It never ceases to amaze me the lack of understanding Lightreading has in the market that they are supposed to serve. I just hope that someday Lightreading can be a little less sensational and a bit more investigative. But then I guess I would probably have more luck with the National Enquiry.
re: No Riches From Optical Switches Since Lightreading is not doing their job and mine is not very interesting at the moment, I guess I can continue.
The point about all-optical networking is not about eliminating OEO conversions. We need OEO conversion in order to extract revenues (we as consumers do not pay for photons, we pay for electrons).
In fact, the point about all-optical networking is about eliminating G«£non-revenue generatingG«• OEO conversions such as regeneration, switching and conversion. The more G«£non-revenue generatingG«• OEO conversions that we can eliminate from the optical network, the cheaper it is to operate the network.
Companies that have extended the reach of optical network without requiring 2R or 3R regeneration by using technologies such as Raman amplification are solving the first problem.
OOO switches (for example, 2D and 3D-MEMS, liquid crystal, bubble switch, etc.) are solving the second problem. But deployment of all-optical switches will be very limited if the problem of wavelength blocking (i.e., lack of wavelength conversion) is not also solved simultaneously.
On the other hand, today OEO optical switches (i.e., CoreDirector and the like) are being deployed very successfully not because they are designed to change the network into an all-optical network but to actually put G«£networkingG«• in the optical network.
Up to now, the optical network industry is a really a point-to-point transport industry. If you start with a fiber, the two ends of the fiber are DWDM terminals (made by Nortel, Ciena, etc.). Connecting to the DWDM terminals are SONET add-drop multiplexers (ADM, made by Fujitsu, Alcalel, Nortel, etc.), which are then connected to Digital Cross Connects (DCS, made by Tellabs).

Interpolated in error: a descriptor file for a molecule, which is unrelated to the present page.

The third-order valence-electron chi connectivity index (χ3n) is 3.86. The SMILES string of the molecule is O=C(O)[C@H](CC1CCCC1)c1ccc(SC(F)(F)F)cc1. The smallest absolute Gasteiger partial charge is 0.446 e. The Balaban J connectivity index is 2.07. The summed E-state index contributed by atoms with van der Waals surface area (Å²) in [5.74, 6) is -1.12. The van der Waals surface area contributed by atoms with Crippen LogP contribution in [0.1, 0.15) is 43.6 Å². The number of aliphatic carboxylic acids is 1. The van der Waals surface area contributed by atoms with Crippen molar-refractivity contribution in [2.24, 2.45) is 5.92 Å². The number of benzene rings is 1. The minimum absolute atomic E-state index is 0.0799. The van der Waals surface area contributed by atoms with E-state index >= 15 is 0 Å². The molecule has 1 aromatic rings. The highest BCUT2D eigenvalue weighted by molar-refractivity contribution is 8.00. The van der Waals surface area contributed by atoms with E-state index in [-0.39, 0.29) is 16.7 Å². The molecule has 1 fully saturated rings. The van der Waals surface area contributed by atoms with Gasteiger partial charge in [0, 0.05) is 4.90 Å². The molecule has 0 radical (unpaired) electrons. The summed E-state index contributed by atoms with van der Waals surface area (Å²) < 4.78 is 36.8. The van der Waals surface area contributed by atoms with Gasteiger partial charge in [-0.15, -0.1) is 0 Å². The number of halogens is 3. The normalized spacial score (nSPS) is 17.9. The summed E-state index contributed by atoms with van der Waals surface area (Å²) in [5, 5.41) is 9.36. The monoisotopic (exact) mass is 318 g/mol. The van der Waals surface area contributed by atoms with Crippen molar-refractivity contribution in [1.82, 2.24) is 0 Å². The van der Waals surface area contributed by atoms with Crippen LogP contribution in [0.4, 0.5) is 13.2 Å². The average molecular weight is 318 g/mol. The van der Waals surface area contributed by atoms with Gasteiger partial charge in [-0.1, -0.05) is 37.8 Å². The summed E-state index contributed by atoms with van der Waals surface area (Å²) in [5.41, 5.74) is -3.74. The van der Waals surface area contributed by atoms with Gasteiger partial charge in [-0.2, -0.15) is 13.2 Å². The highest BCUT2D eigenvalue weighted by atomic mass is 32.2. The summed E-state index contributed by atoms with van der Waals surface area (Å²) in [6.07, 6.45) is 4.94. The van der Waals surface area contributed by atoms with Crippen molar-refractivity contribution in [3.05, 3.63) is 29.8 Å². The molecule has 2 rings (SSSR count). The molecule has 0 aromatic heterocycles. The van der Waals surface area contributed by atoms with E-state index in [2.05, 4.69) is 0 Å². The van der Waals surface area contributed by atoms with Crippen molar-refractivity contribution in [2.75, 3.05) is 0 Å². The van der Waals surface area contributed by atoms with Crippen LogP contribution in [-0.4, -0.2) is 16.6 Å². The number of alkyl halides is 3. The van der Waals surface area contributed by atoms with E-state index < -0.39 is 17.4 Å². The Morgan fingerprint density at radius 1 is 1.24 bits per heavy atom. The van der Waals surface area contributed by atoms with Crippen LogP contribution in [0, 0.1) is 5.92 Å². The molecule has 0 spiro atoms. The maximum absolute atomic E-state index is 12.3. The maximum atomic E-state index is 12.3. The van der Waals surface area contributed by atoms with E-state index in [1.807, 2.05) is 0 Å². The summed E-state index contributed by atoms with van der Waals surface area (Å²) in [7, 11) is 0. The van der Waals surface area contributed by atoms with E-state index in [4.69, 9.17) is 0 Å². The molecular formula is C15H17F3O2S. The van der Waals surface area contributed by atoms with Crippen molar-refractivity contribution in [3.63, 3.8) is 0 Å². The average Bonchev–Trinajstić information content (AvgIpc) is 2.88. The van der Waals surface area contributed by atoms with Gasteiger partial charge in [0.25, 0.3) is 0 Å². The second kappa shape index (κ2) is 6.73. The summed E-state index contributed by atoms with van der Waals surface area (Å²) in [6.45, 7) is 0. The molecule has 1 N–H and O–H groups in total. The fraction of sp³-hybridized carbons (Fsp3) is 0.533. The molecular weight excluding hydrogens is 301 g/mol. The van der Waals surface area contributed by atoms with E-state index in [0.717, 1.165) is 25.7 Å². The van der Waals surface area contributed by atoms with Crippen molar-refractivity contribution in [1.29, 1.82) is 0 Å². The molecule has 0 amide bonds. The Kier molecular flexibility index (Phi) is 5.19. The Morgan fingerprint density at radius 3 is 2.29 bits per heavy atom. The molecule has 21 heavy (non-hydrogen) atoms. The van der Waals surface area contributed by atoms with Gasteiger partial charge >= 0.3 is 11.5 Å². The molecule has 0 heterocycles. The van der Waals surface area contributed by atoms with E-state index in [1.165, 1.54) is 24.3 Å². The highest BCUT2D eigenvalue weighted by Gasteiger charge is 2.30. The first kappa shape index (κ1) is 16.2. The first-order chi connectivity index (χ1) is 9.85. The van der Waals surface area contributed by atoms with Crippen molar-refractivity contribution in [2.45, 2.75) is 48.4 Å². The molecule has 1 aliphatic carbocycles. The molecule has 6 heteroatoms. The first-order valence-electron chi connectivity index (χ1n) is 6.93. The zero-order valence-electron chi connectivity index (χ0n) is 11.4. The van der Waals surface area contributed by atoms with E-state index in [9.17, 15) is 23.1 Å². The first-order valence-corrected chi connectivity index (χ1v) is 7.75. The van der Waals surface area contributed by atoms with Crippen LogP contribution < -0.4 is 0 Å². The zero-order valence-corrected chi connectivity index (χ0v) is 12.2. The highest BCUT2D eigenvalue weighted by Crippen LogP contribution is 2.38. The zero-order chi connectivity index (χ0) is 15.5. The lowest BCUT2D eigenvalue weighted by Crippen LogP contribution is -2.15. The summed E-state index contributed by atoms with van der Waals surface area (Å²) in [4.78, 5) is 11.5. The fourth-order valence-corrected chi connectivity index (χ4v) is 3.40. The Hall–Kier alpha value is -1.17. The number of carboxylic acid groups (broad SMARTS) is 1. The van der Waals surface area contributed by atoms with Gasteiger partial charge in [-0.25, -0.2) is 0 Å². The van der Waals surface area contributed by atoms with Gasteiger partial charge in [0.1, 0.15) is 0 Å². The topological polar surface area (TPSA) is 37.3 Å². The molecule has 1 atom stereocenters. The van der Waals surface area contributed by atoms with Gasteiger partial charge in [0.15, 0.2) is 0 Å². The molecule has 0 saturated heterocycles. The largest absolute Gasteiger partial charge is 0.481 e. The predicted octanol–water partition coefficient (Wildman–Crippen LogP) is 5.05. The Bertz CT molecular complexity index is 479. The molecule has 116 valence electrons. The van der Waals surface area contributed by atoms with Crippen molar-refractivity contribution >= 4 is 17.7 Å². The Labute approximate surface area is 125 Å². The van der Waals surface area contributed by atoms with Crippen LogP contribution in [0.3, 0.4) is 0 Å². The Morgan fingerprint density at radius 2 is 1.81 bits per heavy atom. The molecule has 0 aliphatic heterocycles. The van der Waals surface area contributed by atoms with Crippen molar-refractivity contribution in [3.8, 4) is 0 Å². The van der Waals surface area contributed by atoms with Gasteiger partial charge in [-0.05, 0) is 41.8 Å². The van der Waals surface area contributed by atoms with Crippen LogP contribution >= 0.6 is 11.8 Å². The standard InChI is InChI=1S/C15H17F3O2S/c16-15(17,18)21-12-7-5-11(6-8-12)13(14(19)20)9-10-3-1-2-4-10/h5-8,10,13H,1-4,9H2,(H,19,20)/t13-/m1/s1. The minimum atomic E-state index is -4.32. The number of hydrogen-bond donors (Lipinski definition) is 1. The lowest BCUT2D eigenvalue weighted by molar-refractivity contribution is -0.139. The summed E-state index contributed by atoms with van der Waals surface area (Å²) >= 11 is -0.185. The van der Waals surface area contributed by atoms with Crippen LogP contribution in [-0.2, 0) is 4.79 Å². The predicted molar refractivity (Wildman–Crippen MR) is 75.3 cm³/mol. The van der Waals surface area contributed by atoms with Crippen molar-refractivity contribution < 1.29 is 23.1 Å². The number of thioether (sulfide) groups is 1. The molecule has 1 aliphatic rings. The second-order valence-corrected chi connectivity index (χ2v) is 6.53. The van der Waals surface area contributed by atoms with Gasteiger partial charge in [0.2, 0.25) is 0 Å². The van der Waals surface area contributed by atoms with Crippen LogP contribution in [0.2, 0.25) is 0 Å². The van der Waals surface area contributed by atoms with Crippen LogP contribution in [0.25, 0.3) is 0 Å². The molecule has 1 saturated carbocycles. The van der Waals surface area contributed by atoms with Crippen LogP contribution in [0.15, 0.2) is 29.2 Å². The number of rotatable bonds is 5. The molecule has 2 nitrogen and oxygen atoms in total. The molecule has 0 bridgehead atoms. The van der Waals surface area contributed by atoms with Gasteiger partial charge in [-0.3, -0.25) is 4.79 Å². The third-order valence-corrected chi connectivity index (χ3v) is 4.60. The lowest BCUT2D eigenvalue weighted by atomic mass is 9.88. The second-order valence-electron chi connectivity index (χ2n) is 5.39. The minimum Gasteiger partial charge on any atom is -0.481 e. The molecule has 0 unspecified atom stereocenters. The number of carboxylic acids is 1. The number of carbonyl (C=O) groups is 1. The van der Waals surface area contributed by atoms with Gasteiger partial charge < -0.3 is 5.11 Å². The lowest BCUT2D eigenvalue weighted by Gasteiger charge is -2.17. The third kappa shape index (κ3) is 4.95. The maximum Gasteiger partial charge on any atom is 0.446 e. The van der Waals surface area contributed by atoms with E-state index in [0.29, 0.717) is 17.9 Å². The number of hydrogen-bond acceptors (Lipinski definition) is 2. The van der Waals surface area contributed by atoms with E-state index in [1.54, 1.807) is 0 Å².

The ADMG«÷s and the DCSG«÷s are legacy (ADMG«÷s were deployed when the optical world was TDM and DCSG«÷s were deployed even before fibers). If you ever visit a CO, you will be amazed by how much legacy equipment are necessary to connect just two DWDM fibers (it is as if you have two bullet trains interconnected by hundreds of rickshaws).
The new class of optical switches (i.e., CoreDirector which was invented by Lightera, the company that was acquired by Ciena) replaces both the ADMG«÷s and the DCSG«÷s. It maintains the switching granularity of the DCS which is STS-1 (the synchronous transport equivalent of DS3) while at the same time allows a very broadband cross connect up to OC-48.
The end result is phenomenal. Each CoreDirector replaces anywhere from 15 to 25 racks of ADMG«÷s and DCSG«÷s. It does exactly the same function as the legacy equipment (saving both CapEx and OpEx) but at same time can speed up service provisioning from months to minutes (new revenue opportunities). They also allow the carriers to eventually migrate from ring architecture to mesh (better use of network capacities).
CoreDirector (and products like it from other vendors) will change the industry forever and will separate the guerillas from the dinosaurs.
On the other hand, OEO switch that does not have STS-1 grooming capabilities (i.e., Tellium) are not backward compatible and therefore not long term viable (note the shut down of Monterey Network by Cisco and the dropping of the Titan 6700 by Tellabs). Their only potential customers are those with no voice traffic (i.e., CLECG«÷s) which are few and getting fewer.